Use a Care Plan Template

Bloomington Caregivers recently moved to Salesforce Health Cloud. Harryette Randall, the Salesforce admin, plans to set up care plans for care coordinator April Guthman to manage her patients. Once the Health Cloud Lightning Console is set up, April can better care for her patients, many of whom have common health concerns. If April could create a standardized care plan for her patients with similar ailments like diabetes, it would simplify her workload, save time, and help her identify care gaps that need immediate attention.  

Luckily for April, plan templates are set up once and reused multiple times. What’s more, they are customizable to suit each patient’s individual needs. April herself can set it up with only a few clicks from the Health Cloud Lightning Console. You'll learn about the setup steps in detail in the next unit. 

April wants to create a new care plan. She can choose from a list of care plan templates that are already available or select multiple care plan templates for patients with more than one health issue. For example, she selects the care plan template Care Plan for Diabetes, which has a number of related problems, goals, and tasks that are prepopulated.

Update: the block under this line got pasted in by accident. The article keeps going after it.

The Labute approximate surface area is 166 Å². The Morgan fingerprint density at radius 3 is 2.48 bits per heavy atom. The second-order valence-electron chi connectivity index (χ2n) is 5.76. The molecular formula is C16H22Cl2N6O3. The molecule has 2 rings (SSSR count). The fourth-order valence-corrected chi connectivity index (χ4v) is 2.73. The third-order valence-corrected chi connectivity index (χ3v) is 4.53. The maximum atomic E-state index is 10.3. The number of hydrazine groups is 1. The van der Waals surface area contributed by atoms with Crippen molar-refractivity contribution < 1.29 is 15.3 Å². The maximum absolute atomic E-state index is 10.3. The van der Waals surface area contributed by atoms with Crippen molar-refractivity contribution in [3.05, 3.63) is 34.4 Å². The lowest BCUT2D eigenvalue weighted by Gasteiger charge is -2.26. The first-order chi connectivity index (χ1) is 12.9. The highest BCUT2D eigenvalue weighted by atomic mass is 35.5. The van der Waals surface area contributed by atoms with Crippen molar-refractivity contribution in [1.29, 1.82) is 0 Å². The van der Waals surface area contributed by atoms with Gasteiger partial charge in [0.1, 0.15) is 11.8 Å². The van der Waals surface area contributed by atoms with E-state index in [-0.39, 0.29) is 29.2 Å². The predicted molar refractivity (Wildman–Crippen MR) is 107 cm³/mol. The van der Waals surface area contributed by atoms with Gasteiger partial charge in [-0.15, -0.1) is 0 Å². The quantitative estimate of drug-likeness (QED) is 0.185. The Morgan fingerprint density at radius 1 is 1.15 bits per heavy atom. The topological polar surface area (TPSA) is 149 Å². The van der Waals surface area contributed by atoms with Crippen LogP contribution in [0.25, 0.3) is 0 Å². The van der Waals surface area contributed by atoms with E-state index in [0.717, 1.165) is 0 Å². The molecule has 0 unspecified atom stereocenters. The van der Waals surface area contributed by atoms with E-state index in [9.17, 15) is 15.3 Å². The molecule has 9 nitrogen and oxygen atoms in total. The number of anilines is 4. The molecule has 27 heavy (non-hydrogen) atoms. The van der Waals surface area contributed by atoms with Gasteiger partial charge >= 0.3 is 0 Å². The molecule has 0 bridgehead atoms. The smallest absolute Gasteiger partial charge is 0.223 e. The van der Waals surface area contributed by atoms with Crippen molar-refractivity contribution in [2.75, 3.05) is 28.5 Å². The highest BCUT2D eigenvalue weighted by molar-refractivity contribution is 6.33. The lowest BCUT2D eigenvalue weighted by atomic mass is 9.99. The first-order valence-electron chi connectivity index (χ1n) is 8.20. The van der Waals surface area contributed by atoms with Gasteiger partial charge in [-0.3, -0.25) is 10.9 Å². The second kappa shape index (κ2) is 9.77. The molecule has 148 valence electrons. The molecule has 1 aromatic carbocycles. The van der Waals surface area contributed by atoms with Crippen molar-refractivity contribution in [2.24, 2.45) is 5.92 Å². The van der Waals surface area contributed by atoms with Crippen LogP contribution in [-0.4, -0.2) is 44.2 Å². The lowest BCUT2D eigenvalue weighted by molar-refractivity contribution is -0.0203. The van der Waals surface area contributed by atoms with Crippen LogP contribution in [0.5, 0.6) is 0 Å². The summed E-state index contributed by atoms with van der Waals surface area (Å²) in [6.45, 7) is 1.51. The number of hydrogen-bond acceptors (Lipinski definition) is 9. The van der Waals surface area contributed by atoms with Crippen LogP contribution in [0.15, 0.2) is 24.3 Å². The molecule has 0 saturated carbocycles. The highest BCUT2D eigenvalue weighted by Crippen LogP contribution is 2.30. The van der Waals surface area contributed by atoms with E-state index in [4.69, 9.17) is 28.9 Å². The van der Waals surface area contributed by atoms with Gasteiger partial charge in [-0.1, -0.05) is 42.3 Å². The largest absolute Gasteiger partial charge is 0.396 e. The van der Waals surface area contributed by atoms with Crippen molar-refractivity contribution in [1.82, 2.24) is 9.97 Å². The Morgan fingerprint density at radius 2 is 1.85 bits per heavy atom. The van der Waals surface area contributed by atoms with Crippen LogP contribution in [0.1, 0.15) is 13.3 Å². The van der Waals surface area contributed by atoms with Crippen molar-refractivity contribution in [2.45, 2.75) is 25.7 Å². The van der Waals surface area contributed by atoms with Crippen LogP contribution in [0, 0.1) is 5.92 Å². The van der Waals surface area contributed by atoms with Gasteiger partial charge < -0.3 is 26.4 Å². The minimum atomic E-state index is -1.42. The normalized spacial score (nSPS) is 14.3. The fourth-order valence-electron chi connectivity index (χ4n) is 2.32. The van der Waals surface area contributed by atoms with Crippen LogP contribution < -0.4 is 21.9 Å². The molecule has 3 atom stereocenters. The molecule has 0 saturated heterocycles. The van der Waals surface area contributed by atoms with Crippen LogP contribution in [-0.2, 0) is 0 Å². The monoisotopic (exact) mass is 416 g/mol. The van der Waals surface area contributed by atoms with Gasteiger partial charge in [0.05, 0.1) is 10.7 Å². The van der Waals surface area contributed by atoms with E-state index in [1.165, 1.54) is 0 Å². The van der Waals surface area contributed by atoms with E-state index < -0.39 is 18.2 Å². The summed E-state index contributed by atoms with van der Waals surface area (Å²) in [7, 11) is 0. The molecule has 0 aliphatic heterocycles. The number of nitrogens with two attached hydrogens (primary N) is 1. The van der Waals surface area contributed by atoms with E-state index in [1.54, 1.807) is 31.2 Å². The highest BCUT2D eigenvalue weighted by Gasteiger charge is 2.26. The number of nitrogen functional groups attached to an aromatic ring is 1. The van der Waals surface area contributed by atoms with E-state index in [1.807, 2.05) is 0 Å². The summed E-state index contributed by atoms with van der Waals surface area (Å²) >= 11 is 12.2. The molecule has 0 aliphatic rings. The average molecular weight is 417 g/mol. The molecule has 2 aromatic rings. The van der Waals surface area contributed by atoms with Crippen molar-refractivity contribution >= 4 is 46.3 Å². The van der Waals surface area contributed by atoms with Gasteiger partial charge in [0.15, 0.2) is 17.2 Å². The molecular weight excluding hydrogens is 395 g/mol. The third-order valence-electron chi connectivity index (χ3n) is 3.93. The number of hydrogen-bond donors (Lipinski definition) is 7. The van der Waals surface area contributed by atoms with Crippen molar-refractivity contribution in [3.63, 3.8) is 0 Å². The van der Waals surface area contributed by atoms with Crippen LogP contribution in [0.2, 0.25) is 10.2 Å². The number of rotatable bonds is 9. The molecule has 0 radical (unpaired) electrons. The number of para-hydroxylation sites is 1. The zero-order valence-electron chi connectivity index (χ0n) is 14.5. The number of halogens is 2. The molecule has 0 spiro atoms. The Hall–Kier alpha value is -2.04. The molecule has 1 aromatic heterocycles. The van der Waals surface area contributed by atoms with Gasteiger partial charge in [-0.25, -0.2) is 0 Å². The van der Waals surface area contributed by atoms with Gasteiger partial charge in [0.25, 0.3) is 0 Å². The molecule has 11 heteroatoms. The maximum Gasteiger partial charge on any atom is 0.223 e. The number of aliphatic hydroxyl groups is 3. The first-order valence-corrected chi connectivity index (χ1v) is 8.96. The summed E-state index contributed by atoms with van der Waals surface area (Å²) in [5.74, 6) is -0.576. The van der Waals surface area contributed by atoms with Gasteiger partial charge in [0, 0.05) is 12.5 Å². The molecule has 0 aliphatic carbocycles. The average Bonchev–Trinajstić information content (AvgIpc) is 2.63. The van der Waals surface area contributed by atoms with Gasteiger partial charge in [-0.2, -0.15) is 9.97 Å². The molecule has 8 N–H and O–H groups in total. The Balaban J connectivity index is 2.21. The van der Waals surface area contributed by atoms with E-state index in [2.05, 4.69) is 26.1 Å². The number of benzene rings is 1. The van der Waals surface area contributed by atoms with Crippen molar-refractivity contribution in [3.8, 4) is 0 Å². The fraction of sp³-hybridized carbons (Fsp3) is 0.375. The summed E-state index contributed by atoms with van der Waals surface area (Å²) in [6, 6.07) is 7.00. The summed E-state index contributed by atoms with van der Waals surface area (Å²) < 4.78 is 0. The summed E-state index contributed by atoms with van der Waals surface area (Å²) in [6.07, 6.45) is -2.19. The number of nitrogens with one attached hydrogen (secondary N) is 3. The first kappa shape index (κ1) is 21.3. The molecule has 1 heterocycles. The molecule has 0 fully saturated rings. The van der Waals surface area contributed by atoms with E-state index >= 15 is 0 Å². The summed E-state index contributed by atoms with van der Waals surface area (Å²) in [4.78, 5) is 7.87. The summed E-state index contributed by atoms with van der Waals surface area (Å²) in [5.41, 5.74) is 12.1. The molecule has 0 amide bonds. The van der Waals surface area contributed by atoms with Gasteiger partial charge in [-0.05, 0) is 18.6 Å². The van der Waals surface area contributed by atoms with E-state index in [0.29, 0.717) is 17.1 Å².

A care plan template for diabetes with problems, goals, and a list of tasks.

But April doesn’t need all the tasks and goals that are associated with the template. 

  • If April wants to remove the task Exercise: Daily Morning Walk, she simply deselects that particular task. (1)
  • To set a Due Date of 10 days for the task Schedule Appointment with Endocrinologist, April edits the offset date. (2)

A care plan that has been customized by unselecting a task and adding a due date.

  • After clicking Next, April adds the care team members and reviews the care plan before saving it. Even after saving the care plan, she can add a new problem, goal, or task and edit an existing component.
  • She customizes the “Group by” view to view the tasks.
  • Once it’s complete, April closes the task by selecting the checkbox next to it.

The care plan template offers a great deal of flexibility when it comes to setting up a customized care plan for a patient. The creation process is streamlined to only a few clicks. This saves time and makes things simple and easy for the care coordinators like April. But to get there, let’s walk through all steps that are required to set up and customize care plans.